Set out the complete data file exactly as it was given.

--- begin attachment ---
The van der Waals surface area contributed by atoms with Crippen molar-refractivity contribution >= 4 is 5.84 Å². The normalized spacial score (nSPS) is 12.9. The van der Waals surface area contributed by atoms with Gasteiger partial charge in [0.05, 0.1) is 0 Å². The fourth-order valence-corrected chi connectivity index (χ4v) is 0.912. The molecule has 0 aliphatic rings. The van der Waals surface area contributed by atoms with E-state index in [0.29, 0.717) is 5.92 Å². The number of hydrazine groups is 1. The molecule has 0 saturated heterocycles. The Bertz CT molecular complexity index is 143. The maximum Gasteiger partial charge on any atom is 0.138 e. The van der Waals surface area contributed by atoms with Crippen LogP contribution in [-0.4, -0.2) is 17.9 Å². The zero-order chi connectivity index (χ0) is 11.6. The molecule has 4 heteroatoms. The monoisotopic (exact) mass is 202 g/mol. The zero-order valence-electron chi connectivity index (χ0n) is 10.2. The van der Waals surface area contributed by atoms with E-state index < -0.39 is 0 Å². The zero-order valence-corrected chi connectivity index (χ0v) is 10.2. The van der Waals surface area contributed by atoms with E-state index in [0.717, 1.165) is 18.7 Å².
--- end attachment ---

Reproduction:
The van der Waals surface area contributed by atoms with Crippen molar-refractivity contribution >= 4 is 5.84 Å². The normalized spacial score (nSPS) is 12.9. The van der Waals surface area contributed by atoms with Gasteiger partial charge in [0.05, 0.1) is 0 Å². The fourth-order valence-corrected chi connectivity index (χ4v) is 0.912. The molecule has 0 aliphatic rings. The van der Waals surface area contributed by atoms with E-state index in [0.29, 0.717) is 5.92 Å². The number of hydrazine groups is 1. The molecule has 0 saturated heterocycles. The Bertz CT molecular complexity index is 143. The maximum Gasteiger partial charge on any atom is 0.138 e. The van der Waals surface area contributed by atoms with Crippen LogP contribution in [-0.4, -0.2) is 17.9 Å². The zero-order chi connectivity index (χ0) is 11.6. The molecule has 4 heteroatoms. The monoisotopic (exact) mass is 202 g/mol. The zero-order valence-electron chi connectivity index (χ0n) is 10.2. The van der Waals surface area contributed by atoms with E-state index < -0.39 is 0 Å². The zero-order valence-corrected chi connectivity index (χ0v) is 10.2. The van der Waals surface area contributed by atoms with E-state index in [0.717, 1.165) is 18.7 Å².